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Change by Example

"The secret of change is to focus all your energy not on fighting the old, but on building the new." -Socrates

You may have heard the expression lead by example, but what about change by example?

It’s still the time of year where most organizations are either implementing or supporting change initiatives and one of the many benefits of doing what I do is speaking with senior leaders about change expectations. Our conversations center around executive performance and how others need to change and become more effective leaders. One executive may need to focus more on results and hold others more accountable, another may need to collaborate more effectively with their peers and team, while others may need to have more executive presence or delegate more to their team. Mostly it’s about how others need to change; very rarely do we suggest we change first, before asking others to change. Does that sound familiar?

Before we go any further let’s press PAUSE and have a closer look at change by example:

Change- to do something new, different, and/or better

Example- a model, task or behavior, showcasing what is possible

Behind all good companies are great people and one of the most effective ways to create organizational success (results) is by helping leaders become more productive. But the big question is who gets to change first? My response to leaders: why not change by example? Be first, show others the way and model the process for change. What would happen if you did? Would others be more willing to change too?

The most profound change I have witnessed in my career as an executive coach is when leaders change by example. They change first. They show the way and invite others to follow. This is the DNA of culture building the “how” in creating a culture for positive change. I see companies spending hundreds of thousands of dollars chasing culture when all it takes is for a leader to demonstrate the process of change and then invite others to follow.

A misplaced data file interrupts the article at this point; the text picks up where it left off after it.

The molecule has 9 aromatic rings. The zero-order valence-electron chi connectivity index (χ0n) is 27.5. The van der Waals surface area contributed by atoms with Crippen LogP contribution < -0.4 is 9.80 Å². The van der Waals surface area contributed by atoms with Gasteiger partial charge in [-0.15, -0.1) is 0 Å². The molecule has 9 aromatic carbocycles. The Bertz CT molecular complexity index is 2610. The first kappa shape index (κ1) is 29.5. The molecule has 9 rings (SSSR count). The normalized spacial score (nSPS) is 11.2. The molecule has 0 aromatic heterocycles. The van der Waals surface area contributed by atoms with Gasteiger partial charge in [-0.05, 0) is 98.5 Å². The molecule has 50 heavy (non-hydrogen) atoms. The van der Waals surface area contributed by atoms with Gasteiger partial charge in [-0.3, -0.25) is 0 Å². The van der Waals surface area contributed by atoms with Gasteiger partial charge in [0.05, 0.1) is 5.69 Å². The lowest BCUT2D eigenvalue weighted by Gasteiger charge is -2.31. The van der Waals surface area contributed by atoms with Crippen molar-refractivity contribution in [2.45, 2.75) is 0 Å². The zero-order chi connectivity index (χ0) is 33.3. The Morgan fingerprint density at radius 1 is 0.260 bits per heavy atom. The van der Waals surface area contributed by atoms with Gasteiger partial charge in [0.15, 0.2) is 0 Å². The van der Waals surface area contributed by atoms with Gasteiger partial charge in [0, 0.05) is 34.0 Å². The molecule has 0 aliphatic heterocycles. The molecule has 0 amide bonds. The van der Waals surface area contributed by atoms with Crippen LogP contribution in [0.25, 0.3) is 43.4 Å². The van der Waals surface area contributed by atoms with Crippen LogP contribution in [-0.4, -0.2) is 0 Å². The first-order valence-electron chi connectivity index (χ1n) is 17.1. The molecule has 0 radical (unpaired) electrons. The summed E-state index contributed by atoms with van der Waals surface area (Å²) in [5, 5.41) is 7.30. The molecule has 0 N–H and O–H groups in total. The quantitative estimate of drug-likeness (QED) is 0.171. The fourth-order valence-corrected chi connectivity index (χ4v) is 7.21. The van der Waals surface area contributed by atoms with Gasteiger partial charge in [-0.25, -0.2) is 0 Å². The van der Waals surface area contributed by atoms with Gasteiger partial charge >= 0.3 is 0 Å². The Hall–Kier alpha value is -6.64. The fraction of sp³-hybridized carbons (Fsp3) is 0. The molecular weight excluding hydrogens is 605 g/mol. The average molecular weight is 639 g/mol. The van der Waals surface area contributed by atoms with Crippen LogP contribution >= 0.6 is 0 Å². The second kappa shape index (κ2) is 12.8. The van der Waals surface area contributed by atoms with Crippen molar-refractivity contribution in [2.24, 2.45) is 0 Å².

Let’s face it, we can all benefit from change. Even the most successful leaders can be better and more effective at what they do. Changing is simple but not always easy. Here are a few things I notice when leaders change by example:

  • Vulnerability - being open in front of others, ok with others seeing who and what we are about

  • Visibility - performing out in the open, sharing with others what we want to change and how we are doing it

  • Accountability - being responsible to the outcome and/or result

  • Commitment - willing to see change through, stay at it to the end

It sounds like traits of a good leader, doesn’t it? If you were a piano player and you practiced and got better, wouldn’t you want others to hear you play?

I remember the first time I experienced a leader change by example. I was invited by a board member to meet with the President of a medium sized company here in the states. The leader was very good at their job, was highly respected by the board, and had a solid reputation for delivering results. This person had the skills, knowledge and experience and was a great representative of success. We met and talked about the company and how much it had grown over the years and what it was like building and managing the people in it. We talked about the leadership team and how they would benefit from having a coach and becoming more effective leaders. I was convinced the engagement was going to be with the team and when I asked about meeting them, the leader stopped me in my tracks and said no, not until after I change by example first. It wasn’t exactly their words, and it was exactly that. The leader wanted to model change first before inviting others to change too. Shortly after we started working together, the leader went public and asked the team to support and participate in the development process. The team provided feedback and suggestions on how the leader could be better. It didn’t take long. Results surfaced, change happened and by the time the engagement was over, the team contributed to the success of their leader changing and because of their experience, they were willing to follow and change too.

Fast forward to a little after a year of completing the coaching engagement…the organization had its best year ever! Thanks to the leader changing by example and the team’s willingness to change too, they were responsible for creating more success.

If you have suggestions for future topics or comments, please reach out at and I will reply.


Robert Paulson


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